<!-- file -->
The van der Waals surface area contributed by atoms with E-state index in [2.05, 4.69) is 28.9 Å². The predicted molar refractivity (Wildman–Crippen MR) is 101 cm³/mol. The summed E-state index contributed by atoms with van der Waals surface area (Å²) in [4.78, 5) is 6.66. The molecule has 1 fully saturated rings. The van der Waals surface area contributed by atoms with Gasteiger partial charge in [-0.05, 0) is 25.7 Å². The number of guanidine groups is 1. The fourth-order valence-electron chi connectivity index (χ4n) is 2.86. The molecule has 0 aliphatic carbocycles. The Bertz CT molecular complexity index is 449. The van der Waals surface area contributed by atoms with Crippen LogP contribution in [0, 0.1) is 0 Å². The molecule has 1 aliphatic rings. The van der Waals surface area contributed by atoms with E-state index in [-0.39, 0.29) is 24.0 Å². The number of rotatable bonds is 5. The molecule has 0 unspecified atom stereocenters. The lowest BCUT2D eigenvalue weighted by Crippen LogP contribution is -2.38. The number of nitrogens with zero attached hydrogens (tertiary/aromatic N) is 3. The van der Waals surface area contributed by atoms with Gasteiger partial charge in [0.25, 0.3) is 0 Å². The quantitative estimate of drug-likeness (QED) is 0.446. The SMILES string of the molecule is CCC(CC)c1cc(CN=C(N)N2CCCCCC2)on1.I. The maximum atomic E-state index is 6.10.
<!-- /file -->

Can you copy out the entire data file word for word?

The van der Waals surface area contributed by atoms with E-state index in [2.05, 4.69) is 28.9 Å². The predicted molar refractivity (Wildman–Crippen MR) is 101 cm³/mol. The summed E-state index contributed by atoms with van der Waals surface area (Å²) in [4.78, 5) is 6.66. The molecule has 1 fully saturated rings. The van der Waals surface area contributed by atoms with Gasteiger partial charge in [-0.05, 0) is 25.7 Å². The number of guanidine groups is 1. The fourth-order valence-electron chi connectivity index (χ4n) is 2.86. The molecule has 0 aliphatic carbocycles. The Bertz CT molecular complexity index is 449. The van der Waals surface area contributed by atoms with Crippen LogP contribution in [0, 0.1) is 0 Å². The molecule has 1 aliphatic rings. The van der Waals surface area contributed by atoms with E-state index in [-0.39, 0.29) is 24.0 Å². The number of rotatable bonds is 5. The molecule has 0 unspecified atom stereocenters. The lowest BCUT2D eigenvalue weighted by Crippen LogP contribution is -2.38. The number of nitrogens with zero attached hydrogens (tertiary/aromatic N) is 3. The van der Waals surface area contributed by atoms with Gasteiger partial charge in [0.25, 0.3) is 0 Å². The quantitative estimate of drug-likeness (QED) is 0.446. The SMILES string of the molecule is CCC(CC)c1cc(CN=C(N)N2CCCCCC2)on1.I. The maximum atomic E-state index is 6.10.